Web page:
Home About us Editorial board Ahead of print Current issue Search Archives Submit article Instructions Subscribe Contacts Login 

 Table of Contents  
Year : 2012  |  Volume : 8  |  Issue : 6  |  Page : 67-71

The role of intensity modulated radiotherapy in advanced oral cavity carcinoma

1 Head and Neck Unit, Royal Marsden Hospital, SW3 6JJ; The Institute of Cancer Research, 237 Fulham Road, SW3 6JB, London, United Kingdom
2 Head and Neck Unit, Royal Marsden Hospital, SW3 6JJ, London, United Kingdom

Date of Web Publication24-Jan-2012

Correspondence Address:
S A Bhide
Head and Neck Unit, Royal Marsden Hospital, Downs Road, Sutton, SM2 5PT
United Kingdom
Login to access the Email id

Source of Support: None, Conflict of Interest: None

DOI: 10.4103/0973-1482.92218

Rights and Permissions
 > Abstract 

It is increasingly being recognized that oral cavity cancer incidences are rising globally. Furthermore, these tumors represent a high risk group of tumors comparative to other head and neck tumor sub-sites and have a high preponderance of occult nodal metastases. Surgery alone leads to excellent outcomes in early stage disease. Advanced tumors require adjuvant radiotherapy with or without concomitant chemotherapy. Irradiation using 3D conformal radiotherapy results in high incidence of late radiation side-effects. Xersostomia and mandibular osteoradionecrosis result in most significant effects on patients' quality of life. Intensity modulated radiotherapy (IMRT) is an advanced approach to 3-D treatment planning and conformal therapy (3D-CRT). It optimizes the delivery of irradiation to irregularly-shaped volumes and has the ability to produce concavities in radiation treatment volumes and hence enables sparing of normal tissue while delivering adequate doses to the tumor volumes. In this manuscript, we discuss the advantages of IMRT based on review of published peer reviewed literature.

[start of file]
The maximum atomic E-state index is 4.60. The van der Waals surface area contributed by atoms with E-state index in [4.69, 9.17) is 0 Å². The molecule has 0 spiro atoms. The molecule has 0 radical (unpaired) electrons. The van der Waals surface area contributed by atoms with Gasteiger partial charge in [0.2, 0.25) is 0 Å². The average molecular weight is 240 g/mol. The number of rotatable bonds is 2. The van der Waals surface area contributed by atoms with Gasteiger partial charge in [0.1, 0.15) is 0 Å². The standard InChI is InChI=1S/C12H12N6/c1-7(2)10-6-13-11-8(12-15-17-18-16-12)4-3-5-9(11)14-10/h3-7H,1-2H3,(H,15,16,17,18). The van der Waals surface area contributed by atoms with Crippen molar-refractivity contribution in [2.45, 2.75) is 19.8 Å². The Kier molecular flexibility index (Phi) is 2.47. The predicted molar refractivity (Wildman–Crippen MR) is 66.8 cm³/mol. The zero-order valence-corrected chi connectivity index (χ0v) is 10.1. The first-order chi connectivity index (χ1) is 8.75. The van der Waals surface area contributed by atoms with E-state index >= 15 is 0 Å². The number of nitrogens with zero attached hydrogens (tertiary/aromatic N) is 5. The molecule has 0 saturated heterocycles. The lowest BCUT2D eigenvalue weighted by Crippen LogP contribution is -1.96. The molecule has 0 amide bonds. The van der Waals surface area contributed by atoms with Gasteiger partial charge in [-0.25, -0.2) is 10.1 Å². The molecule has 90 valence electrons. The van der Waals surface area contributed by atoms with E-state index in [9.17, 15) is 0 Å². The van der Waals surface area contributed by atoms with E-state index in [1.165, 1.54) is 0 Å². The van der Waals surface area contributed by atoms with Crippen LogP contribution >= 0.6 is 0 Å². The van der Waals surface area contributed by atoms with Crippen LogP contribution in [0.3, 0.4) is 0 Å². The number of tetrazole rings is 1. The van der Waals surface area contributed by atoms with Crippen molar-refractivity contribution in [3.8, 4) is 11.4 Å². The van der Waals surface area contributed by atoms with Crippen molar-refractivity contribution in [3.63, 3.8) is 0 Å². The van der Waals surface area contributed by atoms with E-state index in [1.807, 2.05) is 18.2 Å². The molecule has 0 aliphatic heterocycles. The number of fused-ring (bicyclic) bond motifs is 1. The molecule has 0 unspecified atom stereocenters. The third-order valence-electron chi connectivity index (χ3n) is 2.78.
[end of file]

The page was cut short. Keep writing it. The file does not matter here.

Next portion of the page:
Keywords: Intensity modulated radiotherapy, oral cavity cancer, carcinoma

How to cite this article:
Bhide S A, Ahmed M, Newbold K, Harrington K J, Nutting C M. The role of intensity modulated radiotherapy in advanced oral cavity carcinoma. J Can Res Ther 2012;8, Suppl S2:67-71

How to cite this URL:
Bhide S A, Ahmed M, Newbold K, Harrington K J, Nutting C M. The role of intensity modulated radiotherapy in advanced oral cavity carcinoma. J Can Res Ther [serial online] 2012 [cited 2021 Nov 28];8:67-71. Available from: https://www.cancerjournal.net/text.asp?2012/8/6/67/92218